MILWAUKEE - Judge Ketanji Brown Jackson is on track to become the first Black woman appointed to the U.S. Supreme Court – the hearing one for the history books.
The moment holds significant weight for many Black Americans. The thought and possibility of seeing a Black woman on the bench has now become more tangible.
The phrase "seeing is believing" rings true for Defense Attorney Caila Coleman. She has been practicing law for a little more than eight years, and said representation matters – and it offers added inspiration to accomplish goals.
"I never even thought about a Black woman sitting on the Supreme Court, ever," Coleman said. "It's always been my aspiration to become a judge one day, but to actually see it in front of my face really gives me hope and inspiration to be able to be at a level that she is. It's very encouraging."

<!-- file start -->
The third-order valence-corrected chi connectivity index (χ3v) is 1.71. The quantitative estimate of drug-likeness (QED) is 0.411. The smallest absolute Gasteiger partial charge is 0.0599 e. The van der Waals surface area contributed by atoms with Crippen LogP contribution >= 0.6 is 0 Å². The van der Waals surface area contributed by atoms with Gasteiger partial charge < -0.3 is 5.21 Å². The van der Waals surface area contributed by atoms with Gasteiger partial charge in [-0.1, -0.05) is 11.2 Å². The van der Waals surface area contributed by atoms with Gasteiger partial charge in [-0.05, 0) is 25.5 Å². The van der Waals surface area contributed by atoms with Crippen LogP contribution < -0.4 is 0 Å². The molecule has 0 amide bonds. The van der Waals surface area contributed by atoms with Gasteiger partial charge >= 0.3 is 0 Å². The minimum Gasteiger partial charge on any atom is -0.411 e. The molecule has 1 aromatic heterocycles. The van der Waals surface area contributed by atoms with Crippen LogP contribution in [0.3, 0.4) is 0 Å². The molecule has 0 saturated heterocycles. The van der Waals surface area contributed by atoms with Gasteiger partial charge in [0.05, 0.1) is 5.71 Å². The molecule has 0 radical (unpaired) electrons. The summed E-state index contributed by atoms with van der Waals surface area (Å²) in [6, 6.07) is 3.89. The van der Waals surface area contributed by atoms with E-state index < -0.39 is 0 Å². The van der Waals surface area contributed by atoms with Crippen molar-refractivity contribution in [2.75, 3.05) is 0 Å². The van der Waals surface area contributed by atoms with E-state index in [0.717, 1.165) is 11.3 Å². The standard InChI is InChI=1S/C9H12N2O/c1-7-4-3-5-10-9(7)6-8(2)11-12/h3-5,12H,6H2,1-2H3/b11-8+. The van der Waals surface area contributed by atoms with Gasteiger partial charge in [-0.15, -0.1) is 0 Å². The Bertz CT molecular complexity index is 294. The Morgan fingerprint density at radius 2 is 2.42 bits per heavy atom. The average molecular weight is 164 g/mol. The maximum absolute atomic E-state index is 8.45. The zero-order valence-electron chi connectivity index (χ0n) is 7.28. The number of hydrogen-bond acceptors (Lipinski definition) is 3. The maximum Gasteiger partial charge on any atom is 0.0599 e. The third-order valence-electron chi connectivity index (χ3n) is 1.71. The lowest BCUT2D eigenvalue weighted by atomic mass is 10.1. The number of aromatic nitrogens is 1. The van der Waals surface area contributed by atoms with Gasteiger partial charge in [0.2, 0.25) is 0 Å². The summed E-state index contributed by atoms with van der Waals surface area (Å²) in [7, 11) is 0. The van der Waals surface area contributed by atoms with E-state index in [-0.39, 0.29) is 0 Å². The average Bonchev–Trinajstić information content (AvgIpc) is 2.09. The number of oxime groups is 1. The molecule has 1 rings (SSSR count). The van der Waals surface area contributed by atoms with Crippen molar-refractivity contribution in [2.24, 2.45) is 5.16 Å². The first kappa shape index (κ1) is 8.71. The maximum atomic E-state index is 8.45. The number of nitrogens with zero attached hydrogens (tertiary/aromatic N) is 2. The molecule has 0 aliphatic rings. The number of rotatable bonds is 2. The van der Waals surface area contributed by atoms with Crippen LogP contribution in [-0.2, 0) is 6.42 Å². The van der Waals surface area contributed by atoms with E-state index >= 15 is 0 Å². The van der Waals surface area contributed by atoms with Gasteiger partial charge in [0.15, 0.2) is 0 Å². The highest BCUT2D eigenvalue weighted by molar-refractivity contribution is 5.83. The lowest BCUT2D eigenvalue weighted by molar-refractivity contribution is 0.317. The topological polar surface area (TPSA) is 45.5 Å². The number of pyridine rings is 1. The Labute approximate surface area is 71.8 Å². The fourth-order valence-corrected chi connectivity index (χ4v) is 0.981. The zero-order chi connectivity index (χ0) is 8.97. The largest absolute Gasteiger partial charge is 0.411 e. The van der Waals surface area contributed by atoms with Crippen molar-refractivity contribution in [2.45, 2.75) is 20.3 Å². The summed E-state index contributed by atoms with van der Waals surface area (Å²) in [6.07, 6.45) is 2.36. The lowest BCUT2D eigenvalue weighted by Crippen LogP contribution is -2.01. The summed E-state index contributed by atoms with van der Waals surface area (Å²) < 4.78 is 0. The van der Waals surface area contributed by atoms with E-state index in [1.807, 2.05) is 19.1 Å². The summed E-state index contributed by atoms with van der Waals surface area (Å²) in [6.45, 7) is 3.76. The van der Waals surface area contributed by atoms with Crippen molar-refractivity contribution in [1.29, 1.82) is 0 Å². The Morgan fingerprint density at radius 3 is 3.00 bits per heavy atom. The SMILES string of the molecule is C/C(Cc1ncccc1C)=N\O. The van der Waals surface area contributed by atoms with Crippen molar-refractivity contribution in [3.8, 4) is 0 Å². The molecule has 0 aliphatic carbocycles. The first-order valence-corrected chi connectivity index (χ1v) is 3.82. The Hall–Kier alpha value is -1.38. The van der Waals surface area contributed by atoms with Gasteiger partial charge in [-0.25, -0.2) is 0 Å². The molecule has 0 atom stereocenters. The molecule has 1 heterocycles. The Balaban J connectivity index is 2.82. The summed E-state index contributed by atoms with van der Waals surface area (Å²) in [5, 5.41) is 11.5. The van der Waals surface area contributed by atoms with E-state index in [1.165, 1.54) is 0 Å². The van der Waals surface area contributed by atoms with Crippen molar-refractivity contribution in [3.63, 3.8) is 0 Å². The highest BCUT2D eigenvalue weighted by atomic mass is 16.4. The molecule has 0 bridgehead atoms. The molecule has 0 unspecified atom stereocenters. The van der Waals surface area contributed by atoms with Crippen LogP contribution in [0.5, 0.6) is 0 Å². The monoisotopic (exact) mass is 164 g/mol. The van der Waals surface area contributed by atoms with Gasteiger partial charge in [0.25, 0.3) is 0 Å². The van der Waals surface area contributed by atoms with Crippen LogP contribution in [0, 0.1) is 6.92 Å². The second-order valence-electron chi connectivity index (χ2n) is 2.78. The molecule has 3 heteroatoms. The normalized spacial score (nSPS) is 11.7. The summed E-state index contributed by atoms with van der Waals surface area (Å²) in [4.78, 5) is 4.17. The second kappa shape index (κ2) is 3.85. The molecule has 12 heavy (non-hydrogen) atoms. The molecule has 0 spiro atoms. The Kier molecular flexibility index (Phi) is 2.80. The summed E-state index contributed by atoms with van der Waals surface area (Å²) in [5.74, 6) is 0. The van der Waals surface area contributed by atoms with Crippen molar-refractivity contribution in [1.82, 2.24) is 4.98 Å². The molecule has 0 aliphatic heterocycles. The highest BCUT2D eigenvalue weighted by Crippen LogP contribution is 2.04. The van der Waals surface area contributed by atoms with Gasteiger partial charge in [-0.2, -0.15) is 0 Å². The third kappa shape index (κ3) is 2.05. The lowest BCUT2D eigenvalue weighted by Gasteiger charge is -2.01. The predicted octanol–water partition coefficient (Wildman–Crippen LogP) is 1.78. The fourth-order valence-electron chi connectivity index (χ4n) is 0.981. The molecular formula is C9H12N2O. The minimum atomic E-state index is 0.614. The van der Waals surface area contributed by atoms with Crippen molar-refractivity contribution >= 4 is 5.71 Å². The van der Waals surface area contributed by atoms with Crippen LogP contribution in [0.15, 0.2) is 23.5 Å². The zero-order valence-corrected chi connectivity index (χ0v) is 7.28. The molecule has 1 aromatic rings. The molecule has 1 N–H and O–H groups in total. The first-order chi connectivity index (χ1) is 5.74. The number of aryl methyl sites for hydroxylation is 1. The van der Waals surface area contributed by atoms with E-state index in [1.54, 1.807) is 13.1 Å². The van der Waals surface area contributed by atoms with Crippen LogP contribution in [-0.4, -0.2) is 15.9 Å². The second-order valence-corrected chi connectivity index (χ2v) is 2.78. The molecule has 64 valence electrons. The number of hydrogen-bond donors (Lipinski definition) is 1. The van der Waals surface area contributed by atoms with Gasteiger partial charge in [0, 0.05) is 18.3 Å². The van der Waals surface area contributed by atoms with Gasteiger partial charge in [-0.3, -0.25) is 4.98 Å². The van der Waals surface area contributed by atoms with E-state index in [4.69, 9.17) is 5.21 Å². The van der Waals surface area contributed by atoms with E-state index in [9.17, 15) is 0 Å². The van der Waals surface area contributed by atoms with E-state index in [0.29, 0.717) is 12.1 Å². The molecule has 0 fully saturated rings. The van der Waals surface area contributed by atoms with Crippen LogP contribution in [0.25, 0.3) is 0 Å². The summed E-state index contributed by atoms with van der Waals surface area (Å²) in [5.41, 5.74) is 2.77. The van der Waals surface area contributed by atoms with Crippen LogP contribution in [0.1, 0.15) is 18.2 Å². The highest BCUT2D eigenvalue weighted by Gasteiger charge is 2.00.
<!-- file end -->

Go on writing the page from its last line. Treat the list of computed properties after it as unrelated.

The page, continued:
Jackson's job interview is televised as U.S. senators ask questions. Taking that into consideration, Coleman feels the judge is doing well and has remained posed while answering questions directly.
"I think in the past we've not seen – we've seen people go around questions and, you know, wanting to avoid different topics," said Coleman. "She hits it head on, and then when she hits it head on, she knows what she's discussing and so it makes it even more interesting to watch."
Coleman also said it is encouraging to Jackson's federal public defender background. In her experienced, Coleman said, judges with defense attorney backgrounds are more fair than others.
Jackson's confirmation hearing continues Thursday, March 24.